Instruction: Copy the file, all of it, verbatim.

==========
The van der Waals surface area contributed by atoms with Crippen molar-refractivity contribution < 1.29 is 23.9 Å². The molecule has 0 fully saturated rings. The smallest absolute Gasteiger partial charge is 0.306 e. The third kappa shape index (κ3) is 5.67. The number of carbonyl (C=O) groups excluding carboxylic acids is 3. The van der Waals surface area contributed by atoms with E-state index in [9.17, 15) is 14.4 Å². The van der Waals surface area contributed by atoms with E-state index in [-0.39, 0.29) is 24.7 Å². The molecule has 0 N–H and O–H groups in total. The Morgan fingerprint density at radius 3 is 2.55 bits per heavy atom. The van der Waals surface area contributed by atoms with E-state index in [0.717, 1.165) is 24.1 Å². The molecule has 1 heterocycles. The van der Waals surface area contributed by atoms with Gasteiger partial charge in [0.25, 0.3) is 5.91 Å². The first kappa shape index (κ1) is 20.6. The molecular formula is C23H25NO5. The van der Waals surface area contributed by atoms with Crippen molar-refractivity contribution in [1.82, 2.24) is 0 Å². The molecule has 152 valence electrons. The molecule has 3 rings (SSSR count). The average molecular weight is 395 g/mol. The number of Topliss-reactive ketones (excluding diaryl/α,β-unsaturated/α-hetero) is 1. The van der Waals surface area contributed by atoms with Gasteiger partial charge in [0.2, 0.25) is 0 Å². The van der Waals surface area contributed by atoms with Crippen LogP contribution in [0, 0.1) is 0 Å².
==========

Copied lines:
The van der Waals surface area contributed by atoms with Crippen molar-refractivity contribution < 1.29 is 23.9 Å². The molecule has 0 fully saturated rings. The smallest absolute Gasteiger partial charge is 0.306 e. The third kappa shape index (κ3) is 5.67. The number of carbonyl (C=O) groups excluding carboxylic acids is 3. The van der Waals surface area contributed by atoms with E-state index in [9.17, 15) is 14.4 Å². The van der Waals surface area contributed by atoms with E-state index in [-0.39, 0.29) is 24.7 Å². The molecule has 0 N–H and O–H groups in total. The Morgan fingerprint density at radius 3 is 2.55 bits per heavy atom. The van der Waals surface area contributed by atoms with E-state index in [0.717, 1.165) is 24.1 Å². The molecule has 1 heterocycles. The van der Waals surface area contributed by atoms with Gasteiger partial charge in [0.25, 0.3) is 5.91 Å². The first kappa shape index (κ1) is 20.6. The molecular formula is C23H25NO5. The van der Waals surface area contributed by atoms with Crippen molar-refractivity contribution in [1.82, 2.24) is 0 Å². The molecule has 152 valence electrons. The molecule has 3 rings (SSSR count). The average molecular weight is 395 g/mol. The number of Topliss-reactive ketones (excluding diaryl/α,β-unsaturated/α-hetero) is 1. The van der Waals surface area contributed by atoms with Gasteiger partial charge in [0.2, 0.25) is 0 Å². The van der Waals surface area contributed by atoms with Crippen LogP contribution in [0, 0.1) is 0 Å².